Morphological variation in the common lancehead populations: Sexual dimorphism and ontogenetic patterns

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2022-09-18

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Wiley-Blackwell

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The common lancehead Bothrops jararaca is widespread in the Atlantic Forest in Brazil. The species is known to show a marked sexual dimorphism pattern, with the female being larger than the male. However, most efforts in clarifying morphological variation between the sexes are often focused on a single population. In this paper, we investigate how sexual dimorphism and ontogenetic trajectories vary among populations as well as the ontogenetic trajectories of B. jararaca. We analyzed 211 specimens from a coastal and a highland population and measured 17 morphological traits, including linear and meristic characteristics, and the analysis revealed a clear but variable effect of sex and population. Females were larger than males in all evaluated populations. Furthermore, females in the coastal population were generally smaller than in the highland population but had significantly more scales. Widespread species often experience differential environmental pressures even in terms of biotic and abiotic factors. We attribute the results found herein to specificities in prey availability and climatic conditions which affect the ontogenetic pattern between the sexes and the populations, resulting in specific sexual dimorphism patterns.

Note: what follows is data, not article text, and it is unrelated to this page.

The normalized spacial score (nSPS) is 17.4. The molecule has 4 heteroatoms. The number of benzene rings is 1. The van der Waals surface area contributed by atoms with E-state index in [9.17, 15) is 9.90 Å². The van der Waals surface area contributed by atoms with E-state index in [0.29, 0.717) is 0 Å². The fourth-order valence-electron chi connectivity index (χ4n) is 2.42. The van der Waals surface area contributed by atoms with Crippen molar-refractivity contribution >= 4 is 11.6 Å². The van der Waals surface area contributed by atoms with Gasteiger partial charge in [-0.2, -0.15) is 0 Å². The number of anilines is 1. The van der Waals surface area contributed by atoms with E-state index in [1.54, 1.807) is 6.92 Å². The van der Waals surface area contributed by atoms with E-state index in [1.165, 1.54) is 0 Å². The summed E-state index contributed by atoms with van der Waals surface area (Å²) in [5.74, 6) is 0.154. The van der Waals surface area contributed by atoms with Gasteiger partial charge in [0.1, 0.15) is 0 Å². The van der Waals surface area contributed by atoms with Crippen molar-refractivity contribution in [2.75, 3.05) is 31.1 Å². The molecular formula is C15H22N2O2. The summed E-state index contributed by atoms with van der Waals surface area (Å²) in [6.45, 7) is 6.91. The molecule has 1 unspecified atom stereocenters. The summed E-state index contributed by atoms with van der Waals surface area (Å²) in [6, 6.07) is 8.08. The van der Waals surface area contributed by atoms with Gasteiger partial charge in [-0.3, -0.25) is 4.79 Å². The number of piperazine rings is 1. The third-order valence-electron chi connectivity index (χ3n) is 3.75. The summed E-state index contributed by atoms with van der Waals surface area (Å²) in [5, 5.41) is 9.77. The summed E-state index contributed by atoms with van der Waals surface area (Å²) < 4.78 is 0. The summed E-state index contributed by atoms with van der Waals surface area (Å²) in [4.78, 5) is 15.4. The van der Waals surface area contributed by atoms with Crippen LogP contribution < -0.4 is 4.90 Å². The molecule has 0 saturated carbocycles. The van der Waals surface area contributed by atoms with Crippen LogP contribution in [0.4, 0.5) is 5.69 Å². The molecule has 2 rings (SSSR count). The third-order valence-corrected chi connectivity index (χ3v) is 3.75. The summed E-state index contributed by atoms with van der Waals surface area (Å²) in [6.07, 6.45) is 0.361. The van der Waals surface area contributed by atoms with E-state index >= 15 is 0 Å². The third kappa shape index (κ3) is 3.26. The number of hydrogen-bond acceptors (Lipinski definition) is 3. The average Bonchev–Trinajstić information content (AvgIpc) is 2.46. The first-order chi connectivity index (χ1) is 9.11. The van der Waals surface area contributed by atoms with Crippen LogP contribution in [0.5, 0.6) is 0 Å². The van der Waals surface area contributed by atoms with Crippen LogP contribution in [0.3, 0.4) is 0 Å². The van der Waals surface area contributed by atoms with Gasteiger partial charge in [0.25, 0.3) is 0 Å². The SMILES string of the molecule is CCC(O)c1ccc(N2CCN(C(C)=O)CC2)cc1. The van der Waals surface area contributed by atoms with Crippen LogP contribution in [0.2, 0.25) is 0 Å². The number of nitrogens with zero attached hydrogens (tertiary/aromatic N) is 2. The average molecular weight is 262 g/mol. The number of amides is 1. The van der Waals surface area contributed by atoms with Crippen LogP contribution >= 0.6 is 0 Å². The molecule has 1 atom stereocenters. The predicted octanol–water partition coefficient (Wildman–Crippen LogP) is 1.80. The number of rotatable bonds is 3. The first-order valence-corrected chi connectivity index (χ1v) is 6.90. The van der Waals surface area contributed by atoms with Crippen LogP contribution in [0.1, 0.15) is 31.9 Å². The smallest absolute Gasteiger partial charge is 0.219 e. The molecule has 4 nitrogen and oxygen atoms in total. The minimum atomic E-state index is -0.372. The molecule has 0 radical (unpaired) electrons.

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Inglês

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Journal Of Zoology. Hoboken: Wiley, 14 p., 2022.

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